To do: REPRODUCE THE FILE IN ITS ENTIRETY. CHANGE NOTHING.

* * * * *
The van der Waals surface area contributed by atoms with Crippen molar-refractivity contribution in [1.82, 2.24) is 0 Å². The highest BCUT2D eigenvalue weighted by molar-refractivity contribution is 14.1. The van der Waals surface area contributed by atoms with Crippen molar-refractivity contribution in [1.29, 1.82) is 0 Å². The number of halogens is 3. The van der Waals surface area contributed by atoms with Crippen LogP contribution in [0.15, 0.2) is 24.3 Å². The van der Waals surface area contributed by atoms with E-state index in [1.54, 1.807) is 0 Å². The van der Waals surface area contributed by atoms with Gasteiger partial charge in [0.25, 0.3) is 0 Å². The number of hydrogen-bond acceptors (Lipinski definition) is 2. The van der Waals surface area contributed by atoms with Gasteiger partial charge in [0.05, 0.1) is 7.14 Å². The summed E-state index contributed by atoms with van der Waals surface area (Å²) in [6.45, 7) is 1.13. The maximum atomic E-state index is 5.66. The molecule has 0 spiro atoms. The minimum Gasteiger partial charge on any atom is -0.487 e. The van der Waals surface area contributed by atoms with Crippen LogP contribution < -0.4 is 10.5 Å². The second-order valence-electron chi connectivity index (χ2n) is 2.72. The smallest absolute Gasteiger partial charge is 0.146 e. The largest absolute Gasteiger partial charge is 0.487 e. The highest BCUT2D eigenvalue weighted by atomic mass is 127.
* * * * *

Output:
The van der Waals surface area contributed by atoms with Crippen molar-refractivity contribution in [1.82, 2.24) is 0 Å². The highest BCUT2D eigenvalue weighted by molar-refractivity contribution is 14.1. The van der Waals surface area contributed by atoms with Crippen molar-refractivity contribution in [1.29, 1.82) is 0 Å². The number of halogens is 3. The van der Waals surface area contributed by atoms with Crippen LogP contribution in [0.15, 0.2) is 24.3 Å². The van der Waals surface area contributed by atoms with E-state index in [1.54, 1.807) is 0 Å². The van der Waals surface area contributed by atoms with Gasteiger partial charge in [0.25, 0.3) is 0 Å². The number of hydrogen-bond acceptors (Lipinski definition) is 2. The van der Waals surface area contributed by atoms with Gasteiger partial charge in [0.05, 0.1) is 7.14 Å². The summed E-state index contributed by atoms with van der Waals surface area (Å²) in [6.45, 7) is 1.13. The maximum atomic E-state index is 5.66. The molecule has 0 spiro atoms. The minimum Gasteiger partial charge on any atom is -0.487 e. The van der Waals surface area contributed by atoms with Crippen LogP contribution < -0.4 is 10.5 Å². The second-order valence-electron chi connectivity index (χ2n) is 2.72. The smallest absolute Gasteiger partial charge is 0.146 e. The largest absolute Gasteiger partial charge is 0.487 e. The highest BCUT2D eigenvalue weighted by atomic mass is 127.